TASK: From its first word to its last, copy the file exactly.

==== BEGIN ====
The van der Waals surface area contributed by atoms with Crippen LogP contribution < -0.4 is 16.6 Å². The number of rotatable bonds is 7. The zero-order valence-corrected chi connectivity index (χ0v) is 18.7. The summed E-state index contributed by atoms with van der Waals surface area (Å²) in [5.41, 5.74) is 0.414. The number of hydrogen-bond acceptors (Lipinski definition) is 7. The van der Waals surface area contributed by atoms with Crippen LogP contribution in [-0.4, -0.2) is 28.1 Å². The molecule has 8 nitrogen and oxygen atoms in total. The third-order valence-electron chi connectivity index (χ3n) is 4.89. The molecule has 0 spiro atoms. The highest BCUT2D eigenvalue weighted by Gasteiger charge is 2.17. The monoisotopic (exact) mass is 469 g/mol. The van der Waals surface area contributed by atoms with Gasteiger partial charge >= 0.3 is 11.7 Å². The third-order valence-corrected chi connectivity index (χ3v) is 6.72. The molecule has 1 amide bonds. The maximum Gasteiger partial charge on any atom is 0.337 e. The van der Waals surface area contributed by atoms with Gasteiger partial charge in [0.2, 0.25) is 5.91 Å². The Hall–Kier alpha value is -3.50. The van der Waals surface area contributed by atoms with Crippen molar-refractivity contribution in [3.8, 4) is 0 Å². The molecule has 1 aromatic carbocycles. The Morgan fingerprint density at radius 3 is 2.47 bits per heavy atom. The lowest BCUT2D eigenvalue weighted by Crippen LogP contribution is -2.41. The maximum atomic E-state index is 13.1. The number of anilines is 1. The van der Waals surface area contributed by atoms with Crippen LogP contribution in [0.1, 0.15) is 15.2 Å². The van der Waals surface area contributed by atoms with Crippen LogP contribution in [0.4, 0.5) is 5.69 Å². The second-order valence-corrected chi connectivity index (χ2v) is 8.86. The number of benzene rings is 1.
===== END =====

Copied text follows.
The van der Waals surface area contributed by atoms with Crippen LogP contribution < -0.4 is 16.6 Å². The number of rotatable bonds is 7. The zero-order valence-corrected chi connectivity index (χ0v) is 18.7. The summed E-state index contributed by atoms with van der Waals surface area (Å²) in [5.41, 5.74) is 0.414. The number of hydrogen-bond acceptors (Lipinski definition) is 7. The van der Waals surface area contributed by atoms with Crippen LogP contribution in [-0.4, -0.2) is 28.1 Å². The molecule has 8 nitrogen and oxygen atoms in total. The third-order valence-electron chi connectivity index (χ3n) is 4.89. The molecule has 0 spiro atoms. The highest BCUT2D eigenvalue weighted by Gasteiger charge is 2.17. The monoisotopic (exact) mass is 469 g/mol. The van der Waals surface area contributed by atoms with Gasteiger partial charge >= 0.3 is 11.7 Å². The third-order valence-corrected chi connectivity index (χ3v) is 6.72. The molecule has 1 amide bonds. The maximum Gasteiger partial charge on any atom is 0.337 e. The van der Waals surface area contributed by atoms with Gasteiger partial charge in [0.2, 0.25) is 5.91 Å². The Hall–Kier alpha value is -3.50. The van der Waals surface area contributed by atoms with Crippen molar-refractivity contribution in [3.8, 4) is 0 Å². The molecule has 1 aromatic carbocycles. The Morgan fingerprint density at radius 3 is 2.47 bits per heavy atom. The lowest BCUT2D eigenvalue weighted by Crippen LogP contribution is -2.41. The maximum atomic E-state index is 13.1. The number of anilines is 1. The van der Waals surface area contributed by atoms with Crippen LogP contribution in [0.1, 0.15) is 15.2 Å². The van der Waals surface area contributed by atoms with Crippen LogP contribution in [0.4, 0.5) is 5.69 Å². The second-order valence-corrected chi connectivity index (χ2v) is 8.86. The number of benzene rings is 1.